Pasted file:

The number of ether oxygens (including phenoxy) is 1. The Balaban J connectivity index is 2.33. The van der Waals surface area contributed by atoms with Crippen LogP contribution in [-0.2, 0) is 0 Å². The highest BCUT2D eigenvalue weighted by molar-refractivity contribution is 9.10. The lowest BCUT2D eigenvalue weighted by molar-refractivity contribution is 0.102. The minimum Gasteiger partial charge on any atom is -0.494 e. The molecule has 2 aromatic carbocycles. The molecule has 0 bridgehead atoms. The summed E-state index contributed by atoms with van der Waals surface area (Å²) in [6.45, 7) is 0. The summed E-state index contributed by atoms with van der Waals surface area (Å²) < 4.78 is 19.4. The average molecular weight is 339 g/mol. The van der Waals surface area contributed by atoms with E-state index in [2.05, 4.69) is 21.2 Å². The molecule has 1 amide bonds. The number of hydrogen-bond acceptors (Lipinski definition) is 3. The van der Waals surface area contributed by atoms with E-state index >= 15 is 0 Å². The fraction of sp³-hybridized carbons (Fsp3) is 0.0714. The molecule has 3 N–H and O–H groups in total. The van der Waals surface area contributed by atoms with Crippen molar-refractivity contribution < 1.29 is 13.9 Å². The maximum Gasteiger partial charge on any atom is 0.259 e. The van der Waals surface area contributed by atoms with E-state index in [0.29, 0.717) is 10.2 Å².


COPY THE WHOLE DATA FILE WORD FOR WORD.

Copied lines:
The number of ether oxygens (including phenoxy) is 1. The Balaban J connectivity index is 2.33. The van der Waals surface area contributed by atoms with Crippen LogP contribution in [-0.2, 0) is 0 Å². The highest BCUT2D eigenvalue weighted by molar-refractivity contribution is 9.10. The lowest BCUT2D eigenvalue weighted by molar-refractivity contribution is 0.102. The minimum Gasteiger partial charge on any atom is -0.494 e. The molecule has 2 aromatic carbocycles. The molecule has 0 bridgehead atoms. The summed E-state index contributed by atoms with van der Waals surface area (Å²) in [6.45, 7) is 0. The summed E-state index contributed by atoms with van der Waals surface area (Å²) < 4.78 is 19.4. The average molecular weight is 339 g/mol. The van der Waals surface area contributed by atoms with E-state index in [2.05, 4.69) is 21.2 Å². The molecule has 1 amide bonds. The number of hydrogen-bond acceptors (Lipinski definition) is 3. The van der Waals surface area contributed by atoms with E-state index >= 15 is 0 Å². The fraction of sp³-hybridized carbons (Fsp3) is 0.0714. The molecule has 3 N–H and O–H groups in total. The van der Waals surface area contributed by atoms with Crippen molar-refractivity contribution < 1.29 is 13.9 Å². The maximum Gasteiger partial charge on any atom is 0.259 e. The van der Waals surface area contributed by atoms with E-state index in [0.29, 0.717) is 10.2 Å².